Something New: Oh, To Be a Three Year Old

Remind me again who said, “It is never too late”? Oh that’s right, Nancy did. And Anthony Hopkins. And my great aunt who decided to start painting at 50. And my mom who started learning to play an instrument in her 60s. The people I find inspiring have all decided to pursue something new at an age when people often settle comfortably into their routines. I love these brave souls. I want to BE them–from a distance. In principle, “It is never too late” is beautiful. In practice, it is self-imposed torture.

And age is so relative! I’m in agony, and I’m 34. I can’t imagine being 74 and putting myself out there. Please, at 18, I thought it was already too late. Regardless, with each new pursuit, I feel like I’m in a dance class for toddlers. Except I’m not a toddler, so while the skill level is absolutely appropriate, I stand out a bit amongst all the little tykes. When I wear my pink tutu inside out, forget the choreography, and bump into the 2 and 3 year-olds beside me, it’s not precious and adorable. It’s awkward and maybe a little painful-especially for those poor kiddoes.

And yet, this is what I desperately wanted for this year: to stop living out of my fear and instead live period, which ultimately means stepping out of my comfort zone and making mistakes along the way. I never could have predicted last March just how many lessons that goal would afford me:

  • Rejecting perfectionism
  • Embracing play
  • Enjoying the journey (I heard some of you gag, but you know it’s true.)
  • Giving up people pleasing
  • Re-framing “failure”

I haven’t figured these out by any means, but at least my eyes are finally open to them. And more importantly-this time-I’m not fleeing. Regardless of the outcome, I’m letting “everything happen to me: beauty and terror.” (My thanks to Rilke.)

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11 thoughts on “Something New: Oh, To Be a Three Year Old

  1. mariaholloway says:

    Melissa – I absolutely love this post! And I love the quote in your “doodle”. It’s interesting the different ways it can be interpreted…do you remember what I said when I read it? (And by “it”, I mean the first version.)
    I hope you don’t mind me saying so, but I regularly find that I can REALLY relate to your posts. The big difference, from my perspective, is that I am in awe of your ability to STEP OUT OF YOUR COMFORT ZONE.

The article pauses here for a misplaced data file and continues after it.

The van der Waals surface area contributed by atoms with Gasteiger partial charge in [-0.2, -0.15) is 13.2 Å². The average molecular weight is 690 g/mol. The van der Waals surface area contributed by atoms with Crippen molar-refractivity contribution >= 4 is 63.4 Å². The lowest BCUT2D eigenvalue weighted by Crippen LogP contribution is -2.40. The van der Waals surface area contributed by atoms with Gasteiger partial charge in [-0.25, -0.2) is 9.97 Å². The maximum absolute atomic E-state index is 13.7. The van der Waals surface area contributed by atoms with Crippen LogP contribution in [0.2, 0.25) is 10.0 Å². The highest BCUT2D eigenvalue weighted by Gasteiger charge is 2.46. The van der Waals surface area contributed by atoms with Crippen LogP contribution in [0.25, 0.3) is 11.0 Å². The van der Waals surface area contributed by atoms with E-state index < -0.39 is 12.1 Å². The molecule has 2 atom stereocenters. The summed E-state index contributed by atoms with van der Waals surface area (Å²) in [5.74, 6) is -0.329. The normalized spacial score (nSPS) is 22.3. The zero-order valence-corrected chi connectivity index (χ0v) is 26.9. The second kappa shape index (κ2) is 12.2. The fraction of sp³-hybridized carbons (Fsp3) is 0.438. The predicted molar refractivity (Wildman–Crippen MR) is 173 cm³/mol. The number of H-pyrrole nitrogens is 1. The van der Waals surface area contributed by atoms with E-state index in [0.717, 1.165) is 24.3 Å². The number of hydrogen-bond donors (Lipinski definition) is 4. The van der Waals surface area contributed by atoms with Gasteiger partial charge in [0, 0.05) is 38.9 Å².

You are, quite honestly, an inspiration. I hope that there’s a day -in the near future- that this 38-year-old gets the guts to follow your lead and embrace the fact that “it’s never too late”.
    Thanks for providing such an awesome example.

  2. mariaholloway says:

    One more thing…thank you for providing the mental image of you wearing an inside-out tutu!

  3. Gianna says:

    This is a great post. I love the mental image of being surrounded by a bunch of little kids at their level but standing 2 or 3 feet above them feeling completely out of it.

    Self imposed torture! Absolutely! But really in the long run, it doesn’t matter. Not really. Even though it totally feels like it does.

  4. Shara says:

    Love this, Melissa! I think at the heart level all of us are fearful creatures. The only difference between people is those who choose to sit in those fears and those who choose to overcome. Thanks for being so real…it resonates!

  5. Nancy says:

    You can always tell when someone is writing about embracing their fears just to be poetic. Everything sounds so simple and easy, almost like a motivational poster or a Nike advertisement: just do it. What I love about your post is you are confronting your fears and acknowledging that it isn’t easy at all. I appreciate your honesty regarding the terror and self torture because it would be so easy to hide all of the struggles that come along with confronting your fears. If you left out all of the other emotions, it would seem like a 50’s commercial where nothing goes wrong and you still have a smile with your makeup perfectly in place.

  6. Mike says:

    Anything worth doing, is worth doing poorly – at the beginning. Crawling and then walking, it is worth falling in order to stand on your own two feet.
    “I hope I never grow up” – Peter Pan
    See you tonight, Officer Paige.

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